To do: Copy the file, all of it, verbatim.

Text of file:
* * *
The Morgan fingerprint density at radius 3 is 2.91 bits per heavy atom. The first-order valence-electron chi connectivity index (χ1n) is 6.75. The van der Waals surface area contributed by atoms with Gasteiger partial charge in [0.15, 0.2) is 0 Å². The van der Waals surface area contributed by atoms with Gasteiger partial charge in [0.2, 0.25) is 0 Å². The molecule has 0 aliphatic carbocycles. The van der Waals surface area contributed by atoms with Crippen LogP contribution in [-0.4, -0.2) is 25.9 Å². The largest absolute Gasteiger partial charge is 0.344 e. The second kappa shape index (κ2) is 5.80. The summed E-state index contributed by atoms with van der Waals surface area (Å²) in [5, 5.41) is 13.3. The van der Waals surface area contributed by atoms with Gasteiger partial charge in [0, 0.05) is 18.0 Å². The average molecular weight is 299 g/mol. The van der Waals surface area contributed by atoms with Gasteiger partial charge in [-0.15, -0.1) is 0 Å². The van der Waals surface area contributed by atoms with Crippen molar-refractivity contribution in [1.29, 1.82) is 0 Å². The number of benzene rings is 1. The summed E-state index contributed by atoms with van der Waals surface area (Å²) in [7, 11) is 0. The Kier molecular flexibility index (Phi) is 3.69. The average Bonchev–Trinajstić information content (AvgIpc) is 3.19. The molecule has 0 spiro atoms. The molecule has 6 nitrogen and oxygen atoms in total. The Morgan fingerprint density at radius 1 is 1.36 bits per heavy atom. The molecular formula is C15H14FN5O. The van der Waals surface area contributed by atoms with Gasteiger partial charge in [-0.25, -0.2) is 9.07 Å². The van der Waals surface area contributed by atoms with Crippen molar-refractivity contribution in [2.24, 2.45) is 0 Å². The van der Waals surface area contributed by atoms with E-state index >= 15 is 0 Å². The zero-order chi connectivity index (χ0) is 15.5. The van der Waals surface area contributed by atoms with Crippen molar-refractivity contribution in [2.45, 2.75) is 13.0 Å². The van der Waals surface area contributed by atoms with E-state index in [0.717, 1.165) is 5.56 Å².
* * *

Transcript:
The Morgan fingerprint density at radius 3 is 2.91 bits per heavy atom. The first-order valence-electron chi connectivity index (χ1n) is 6.75. The van der Waals surface area contributed by atoms with Gasteiger partial charge in [0.15, 0.2) is 0 Å². The van der Waals surface area contributed by atoms with Gasteiger partial charge in [0.2, 0.25) is 0 Å². The molecule has 0 aliphatic carbocycles. The van der Waals surface area contributed by atoms with Crippen LogP contribution in [-0.4, -0.2) is 25.9 Å². The largest absolute Gasteiger partial charge is 0.344 e. The second kappa shape index (κ2) is 5.80. The summed E-state index contributed by atoms with van der Waals surface area (Å²) in [5, 5.41) is 13.3. The van der Waals surface area contributed by atoms with Gasteiger partial charge in [0, 0.05) is 18.0 Å². The average molecular weight is 299 g/mol. The van der Waals surface area contributed by atoms with Gasteiger partial charge in [-0.15, -0.1) is 0 Å². The van der Waals surface area contributed by atoms with Crippen molar-refractivity contribution in [1.29, 1.82) is 0 Å². The number of benzene rings is 1. The summed E-state index contributed by atoms with van der Waals surface area (Å²) in [7, 11) is 0. The Kier molecular flexibility index (Phi) is 3.69. The average Bonchev–Trinajstić information content (AvgIpc) is 3.19. The molecule has 0 spiro atoms. The molecule has 6 nitrogen and oxygen atoms in total. The Morgan fingerprint density at radius 1 is 1.36 bits per heavy atom. The molecular formula is C15H14FN5O. The van der Waals surface area contributed by atoms with Gasteiger partial charge in [-0.25, -0.2) is 9.07 Å². The van der Waals surface area contributed by atoms with Crippen molar-refractivity contribution in [2.24, 2.45) is 0 Å². The van der Waals surface area contributed by atoms with E-state index >= 15 is 0 Å². The zero-order chi connectivity index (χ0) is 15.5. The van der Waals surface area contributed by atoms with Crippen molar-refractivity contribution in [2.45, 2.75) is 13.0 Å². The van der Waals surface area contributed by atoms with E-state index in [0.717, 1.165) is 5.56 Å².